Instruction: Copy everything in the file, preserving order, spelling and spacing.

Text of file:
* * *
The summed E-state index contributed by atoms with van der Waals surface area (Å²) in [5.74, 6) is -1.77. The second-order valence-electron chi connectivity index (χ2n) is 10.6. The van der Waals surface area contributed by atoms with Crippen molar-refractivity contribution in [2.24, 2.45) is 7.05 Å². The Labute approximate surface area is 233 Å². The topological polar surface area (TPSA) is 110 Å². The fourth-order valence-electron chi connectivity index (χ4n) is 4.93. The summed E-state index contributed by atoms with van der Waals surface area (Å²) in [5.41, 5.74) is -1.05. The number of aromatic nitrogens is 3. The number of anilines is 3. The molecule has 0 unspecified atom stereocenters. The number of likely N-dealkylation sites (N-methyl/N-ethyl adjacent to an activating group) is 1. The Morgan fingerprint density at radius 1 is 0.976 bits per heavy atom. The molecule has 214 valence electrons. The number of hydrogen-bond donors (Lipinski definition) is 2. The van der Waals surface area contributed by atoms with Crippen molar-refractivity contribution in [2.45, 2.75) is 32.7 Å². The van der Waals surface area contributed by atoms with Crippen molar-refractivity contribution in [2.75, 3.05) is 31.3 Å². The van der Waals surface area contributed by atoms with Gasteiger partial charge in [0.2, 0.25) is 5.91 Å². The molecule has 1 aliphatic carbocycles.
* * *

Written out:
The summed E-state index contributed by atoms with van der Waals surface area (Å²) in [5.74, 6) is -1.77. The second-order valence-electron chi connectivity index (χ2n) is 10.6. The van der Waals surface area contributed by atoms with Crippen molar-refractivity contribution in [2.24, 2.45) is 7.05 Å². The Labute approximate surface area is 233 Å². The topological polar surface area (TPSA) is 110 Å². The fourth-order valence-electron chi connectivity index (χ4n) is 4.93. The summed E-state index contributed by atoms with van der Waals surface area (Å²) in [5.41, 5.74) is -1.05. The number of aromatic nitrogens is 3. The number of anilines is 3. The molecule has 0 unspecified atom stereocenters. The number of likely N-dealkylation sites (N-methyl/N-ethyl adjacent to an activating group) is 1. The Morgan fingerprint density at radius 1 is 0.976 bits per heavy atom. The molecule has 214 valence electrons. The number of hydrogen-bond donors (Lipinski definition) is 2. The van der Waals surface area contributed by atoms with Crippen molar-refractivity contribution in [2.45, 2.75) is 32.7 Å². The van der Waals surface area contributed by atoms with Crippen molar-refractivity contribution in [2.75, 3.05) is 31.3 Å². The van der Waals surface area contributed by atoms with Gasteiger partial charge in [0.2, 0.25) is 5.91 Å². The molecule has 1 aliphatic carbocycles.